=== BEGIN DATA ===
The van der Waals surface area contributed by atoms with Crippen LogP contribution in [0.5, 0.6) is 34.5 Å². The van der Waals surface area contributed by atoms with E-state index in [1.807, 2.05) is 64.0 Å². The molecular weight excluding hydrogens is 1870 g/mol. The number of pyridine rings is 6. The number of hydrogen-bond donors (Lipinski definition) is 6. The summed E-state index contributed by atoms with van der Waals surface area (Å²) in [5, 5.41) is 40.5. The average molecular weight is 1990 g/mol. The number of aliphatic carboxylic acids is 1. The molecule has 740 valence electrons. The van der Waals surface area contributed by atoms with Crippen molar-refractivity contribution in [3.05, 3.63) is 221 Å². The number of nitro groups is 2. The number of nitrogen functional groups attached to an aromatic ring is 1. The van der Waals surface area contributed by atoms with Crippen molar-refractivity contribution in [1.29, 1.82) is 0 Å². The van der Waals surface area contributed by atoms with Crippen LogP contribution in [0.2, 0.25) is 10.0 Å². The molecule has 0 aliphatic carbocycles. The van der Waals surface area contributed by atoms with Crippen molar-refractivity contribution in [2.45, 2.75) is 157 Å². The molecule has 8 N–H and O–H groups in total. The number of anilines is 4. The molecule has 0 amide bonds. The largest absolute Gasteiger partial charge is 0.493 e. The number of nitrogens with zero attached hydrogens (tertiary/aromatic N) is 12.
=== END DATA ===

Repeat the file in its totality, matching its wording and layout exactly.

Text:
The van der Waals surface area contributed by atoms with Crippen LogP contribution in [0.5, 0.6) is 34.5 Å². The van der Waals surface area contributed by atoms with E-state index in [1.807, 2.05) is 64.0 Å². The molecular weight excluding hydrogens is 1870 g/mol. The number of pyridine rings is 6. The number of hydrogen-bond donors (Lipinski definition) is 6. The summed E-state index contributed by atoms with van der Waals surface area (Å²) in [5, 5.41) is 40.5. The average molecular weight is 1990 g/mol. The number of aliphatic carboxylic acids is 1. The molecule has 740 valence electrons. The van der Waals surface area contributed by atoms with Crippen molar-refractivity contribution in [3.05, 3.63) is 221 Å². The number of nitro groups is 2. The number of nitrogen functional groups attached to an aromatic ring is 1. The van der Waals surface area contributed by atoms with Crippen molar-refractivity contribution in [1.29, 1.82) is 0 Å². The van der Waals surface area contributed by atoms with Crippen LogP contribution in [0.2, 0.25) is 10.0 Å². The molecule has 0 aliphatic carbocycles. The van der Waals surface area contributed by atoms with Crippen molar-refractivity contribution in [2.45, 2.75) is 157 Å². The molecule has 8 N–H and O–H groups in total. The number of anilines is 4. The molecule has 0 amide bonds. The largest absolute Gasteiger partial charge is 0.493 e. The number of nitrogens with zero attached hydrogens (tertiary/aromatic N) is 12.